The CJRS was extended recently to run until the end of October and the structure was changed so that employers using the CJRS will be required to contribute financially with effect from 1 August. Further details of this new structure, which might be described as Phase 2 of the CJRS, can be found in the article produced by my employment colleague, Innes Clark: Flexible Furlough
It is hoped that most of the businesses taking advantage of CJRS will be able to meet their payment obligations once they move to Phase 2 of the CJRS, but for a number of businesses this will prove to be a challenge and they will be required to reduce their workforce by making redundancies. There are strict rules as to how long redundancy consultations must run, which depend on the number of employees who are likely to be made redundant. Companies must be careful that they comply strictly with their redundancy consultation obligations and careful consideration will need to be given to the timing of any redundancy process having regard to the tapered contribution which will be required from employers to the CJRS from 1 August. You can find our further thoughts on the timings in our article - Redundancies - timings will be critical to minimise cost.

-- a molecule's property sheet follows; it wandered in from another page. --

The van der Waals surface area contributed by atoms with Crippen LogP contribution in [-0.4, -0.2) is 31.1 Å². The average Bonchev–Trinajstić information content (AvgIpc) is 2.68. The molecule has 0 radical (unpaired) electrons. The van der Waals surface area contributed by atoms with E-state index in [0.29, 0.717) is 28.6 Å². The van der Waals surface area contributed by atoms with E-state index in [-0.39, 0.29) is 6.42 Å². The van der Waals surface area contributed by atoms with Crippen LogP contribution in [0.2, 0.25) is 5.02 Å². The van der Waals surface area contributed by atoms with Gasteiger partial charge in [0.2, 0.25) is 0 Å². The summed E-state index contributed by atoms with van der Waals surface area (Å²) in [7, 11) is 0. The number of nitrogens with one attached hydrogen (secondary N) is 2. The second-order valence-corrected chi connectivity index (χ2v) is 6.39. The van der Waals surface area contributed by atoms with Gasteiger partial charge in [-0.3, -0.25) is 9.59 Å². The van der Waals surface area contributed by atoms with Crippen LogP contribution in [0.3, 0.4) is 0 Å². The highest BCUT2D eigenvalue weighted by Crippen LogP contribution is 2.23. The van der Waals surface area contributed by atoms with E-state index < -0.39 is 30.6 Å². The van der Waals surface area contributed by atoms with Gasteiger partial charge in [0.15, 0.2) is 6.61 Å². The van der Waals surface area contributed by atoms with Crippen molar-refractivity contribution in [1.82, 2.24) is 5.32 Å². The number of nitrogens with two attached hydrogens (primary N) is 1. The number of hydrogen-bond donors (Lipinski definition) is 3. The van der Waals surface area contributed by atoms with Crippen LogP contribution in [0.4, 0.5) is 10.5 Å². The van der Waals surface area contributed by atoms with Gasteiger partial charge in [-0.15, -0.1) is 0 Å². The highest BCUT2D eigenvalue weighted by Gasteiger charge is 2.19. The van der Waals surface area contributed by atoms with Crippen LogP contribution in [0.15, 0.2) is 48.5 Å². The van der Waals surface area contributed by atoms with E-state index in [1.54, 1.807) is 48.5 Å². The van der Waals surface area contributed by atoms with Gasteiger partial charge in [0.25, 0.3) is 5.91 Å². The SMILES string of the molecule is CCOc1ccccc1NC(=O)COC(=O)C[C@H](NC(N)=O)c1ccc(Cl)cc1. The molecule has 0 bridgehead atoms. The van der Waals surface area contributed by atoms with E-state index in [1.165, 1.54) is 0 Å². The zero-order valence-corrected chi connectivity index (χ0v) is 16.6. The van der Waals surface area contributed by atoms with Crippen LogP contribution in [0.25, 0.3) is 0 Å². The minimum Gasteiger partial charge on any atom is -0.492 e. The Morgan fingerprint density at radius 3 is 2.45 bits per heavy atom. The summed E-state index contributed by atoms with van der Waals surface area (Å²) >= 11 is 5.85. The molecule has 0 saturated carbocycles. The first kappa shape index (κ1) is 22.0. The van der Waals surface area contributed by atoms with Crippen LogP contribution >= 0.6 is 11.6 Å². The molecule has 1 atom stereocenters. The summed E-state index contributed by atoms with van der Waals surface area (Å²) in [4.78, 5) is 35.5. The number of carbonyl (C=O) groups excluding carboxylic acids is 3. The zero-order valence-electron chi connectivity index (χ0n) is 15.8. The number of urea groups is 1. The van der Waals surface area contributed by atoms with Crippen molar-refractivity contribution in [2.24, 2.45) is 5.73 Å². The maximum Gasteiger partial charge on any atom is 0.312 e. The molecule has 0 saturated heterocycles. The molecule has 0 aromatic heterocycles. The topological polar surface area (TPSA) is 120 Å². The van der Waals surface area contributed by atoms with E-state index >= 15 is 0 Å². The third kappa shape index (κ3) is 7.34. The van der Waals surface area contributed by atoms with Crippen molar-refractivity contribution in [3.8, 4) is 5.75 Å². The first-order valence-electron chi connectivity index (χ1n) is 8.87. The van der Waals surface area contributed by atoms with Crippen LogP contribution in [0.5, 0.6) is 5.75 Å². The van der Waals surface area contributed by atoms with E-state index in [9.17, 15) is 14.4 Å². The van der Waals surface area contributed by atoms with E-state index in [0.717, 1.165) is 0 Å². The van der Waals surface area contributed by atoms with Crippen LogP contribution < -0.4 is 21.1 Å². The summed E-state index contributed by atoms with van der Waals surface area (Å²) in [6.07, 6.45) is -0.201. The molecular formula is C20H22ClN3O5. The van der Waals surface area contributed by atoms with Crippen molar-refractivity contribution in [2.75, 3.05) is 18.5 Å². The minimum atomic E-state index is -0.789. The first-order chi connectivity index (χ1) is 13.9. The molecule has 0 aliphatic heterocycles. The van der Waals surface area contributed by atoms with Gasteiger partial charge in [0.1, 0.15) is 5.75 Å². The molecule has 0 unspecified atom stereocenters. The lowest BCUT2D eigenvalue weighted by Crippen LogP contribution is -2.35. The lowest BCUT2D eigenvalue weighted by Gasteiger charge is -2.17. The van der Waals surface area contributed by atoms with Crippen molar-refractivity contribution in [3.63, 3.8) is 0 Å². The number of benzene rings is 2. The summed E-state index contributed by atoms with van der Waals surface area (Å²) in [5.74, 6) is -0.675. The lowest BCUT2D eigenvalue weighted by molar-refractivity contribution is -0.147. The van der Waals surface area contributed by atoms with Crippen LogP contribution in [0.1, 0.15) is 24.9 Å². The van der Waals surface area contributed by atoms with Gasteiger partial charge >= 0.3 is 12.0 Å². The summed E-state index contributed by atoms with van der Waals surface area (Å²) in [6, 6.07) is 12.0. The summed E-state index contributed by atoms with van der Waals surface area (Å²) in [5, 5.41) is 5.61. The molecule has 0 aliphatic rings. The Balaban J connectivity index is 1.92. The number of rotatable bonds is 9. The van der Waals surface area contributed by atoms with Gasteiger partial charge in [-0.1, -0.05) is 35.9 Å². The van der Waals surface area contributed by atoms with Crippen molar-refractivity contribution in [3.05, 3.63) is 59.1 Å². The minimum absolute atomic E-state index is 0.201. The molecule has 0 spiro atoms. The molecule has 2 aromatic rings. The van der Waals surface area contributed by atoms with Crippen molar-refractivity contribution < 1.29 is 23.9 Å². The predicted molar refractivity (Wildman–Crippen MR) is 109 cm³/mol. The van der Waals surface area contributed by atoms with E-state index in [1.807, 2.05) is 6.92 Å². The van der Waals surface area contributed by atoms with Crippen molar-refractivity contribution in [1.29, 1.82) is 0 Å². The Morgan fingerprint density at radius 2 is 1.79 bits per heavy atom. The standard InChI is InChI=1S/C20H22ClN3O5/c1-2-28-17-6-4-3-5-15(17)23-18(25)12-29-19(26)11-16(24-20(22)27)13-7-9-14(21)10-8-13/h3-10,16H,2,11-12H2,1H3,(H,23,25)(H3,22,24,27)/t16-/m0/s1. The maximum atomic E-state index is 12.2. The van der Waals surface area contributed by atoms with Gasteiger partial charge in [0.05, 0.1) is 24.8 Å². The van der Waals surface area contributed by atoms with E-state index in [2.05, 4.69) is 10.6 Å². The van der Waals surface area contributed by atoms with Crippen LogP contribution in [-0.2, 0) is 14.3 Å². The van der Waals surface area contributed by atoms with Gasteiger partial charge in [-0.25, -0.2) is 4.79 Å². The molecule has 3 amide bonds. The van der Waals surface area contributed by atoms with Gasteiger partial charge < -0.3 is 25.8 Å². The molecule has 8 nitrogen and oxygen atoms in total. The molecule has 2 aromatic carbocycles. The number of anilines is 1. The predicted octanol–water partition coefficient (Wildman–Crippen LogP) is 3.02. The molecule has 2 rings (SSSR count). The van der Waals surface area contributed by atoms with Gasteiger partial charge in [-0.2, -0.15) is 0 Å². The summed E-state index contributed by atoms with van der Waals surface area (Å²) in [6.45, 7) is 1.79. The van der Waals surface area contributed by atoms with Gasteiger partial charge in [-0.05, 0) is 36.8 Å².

If a Company is technically insolvent and it does not take all reasonable steps to mitigate losses to creditors (known as "wrongful trading") then the directors of that company may be liable to make a contribution to the assets of that company should it subsequently go into a formal insolvency process. A creditor of the company may argue that failure to follow redundancy consultation procedures in a timely manner could incur further costs to the company and, in consequence, increase losses to creditors, for which the directors may be personally liable.
Although the laws in respect of wrongful trading are currently suspended up to a date yet to be determined (at least 30 June but more likely 10 July) it is unclear whether this suspension will be extended, and therefore prudent directors should presume it will not be. If you are a director of a company and you are currently using the CJRS and considering making redundancies with a view to staving off formal insolvency then we recommend that you start thinking about what the consultation process will look like now. In a worst case scenario, failure to get the dates right could lead to personal liability which could otherwise be avoided.